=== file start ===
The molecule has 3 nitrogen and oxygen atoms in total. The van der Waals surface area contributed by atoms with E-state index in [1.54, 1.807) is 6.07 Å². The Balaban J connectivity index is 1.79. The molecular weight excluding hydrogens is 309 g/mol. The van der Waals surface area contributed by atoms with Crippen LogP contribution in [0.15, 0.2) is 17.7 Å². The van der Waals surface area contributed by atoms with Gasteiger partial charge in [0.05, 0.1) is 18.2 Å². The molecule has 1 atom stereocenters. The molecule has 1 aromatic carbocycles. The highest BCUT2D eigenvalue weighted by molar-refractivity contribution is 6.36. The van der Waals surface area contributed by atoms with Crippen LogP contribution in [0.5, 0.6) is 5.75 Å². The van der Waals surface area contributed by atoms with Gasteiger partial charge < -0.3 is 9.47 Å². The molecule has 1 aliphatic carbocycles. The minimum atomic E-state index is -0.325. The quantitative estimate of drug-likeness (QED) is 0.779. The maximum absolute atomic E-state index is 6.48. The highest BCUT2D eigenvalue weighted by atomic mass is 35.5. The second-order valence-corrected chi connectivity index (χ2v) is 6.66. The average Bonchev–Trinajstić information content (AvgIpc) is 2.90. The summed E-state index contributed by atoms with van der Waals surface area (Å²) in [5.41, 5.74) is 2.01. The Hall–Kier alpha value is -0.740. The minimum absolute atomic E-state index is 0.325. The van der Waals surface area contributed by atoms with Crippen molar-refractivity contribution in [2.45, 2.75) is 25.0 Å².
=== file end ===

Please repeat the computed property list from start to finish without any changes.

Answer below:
The molecule has 3 nitrogen and oxygen atoms in total. The van der Waals surface area contributed by atoms with E-state index in [1.54, 1.807) is 6.07 Å². The Balaban J connectivity index is 1.79. The molecular weight excluding hydrogens is 309 g/mol. The van der Waals surface area contributed by atoms with Crippen LogP contribution in [0.15, 0.2) is 17.7 Å². The van der Waals surface area contributed by atoms with Gasteiger partial charge in [0.05, 0.1) is 18.2 Å². The molecule has 1 atom stereocenters. The molecule has 1 aromatic carbocycles. The highest BCUT2D eigenvalue weighted by molar-refractivity contribution is 6.36. The van der Waals surface area contributed by atoms with Crippen LogP contribution in [0.5, 0.6) is 5.75 Å². The van der Waals surface area contributed by atoms with Gasteiger partial charge < -0.3 is 9.47 Å². The molecule has 1 aliphatic carbocycles. The minimum atomic E-state index is -0.325. The quantitative estimate of drug-likeness (QED) is 0.779. The maximum absolute atomic E-state index is 6.48. The highest BCUT2D eigenvalue weighted by atomic mass is 35.5. The second-order valence-corrected chi connectivity index (χ2v) is 6.66. The average Bonchev–Trinajstić information content (AvgIpc) is 2.90. The summed E-state index contributed by atoms with van der Waals surface area (Å²) in [5.41, 5.74) is 2.01. The Hall–Kier alpha value is -0.740. The minimum absolute atomic E-state index is 0.325. The van der Waals surface area contributed by atoms with Crippen molar-refractivity contribution in [2.45, 2.75) is 25.0 Å².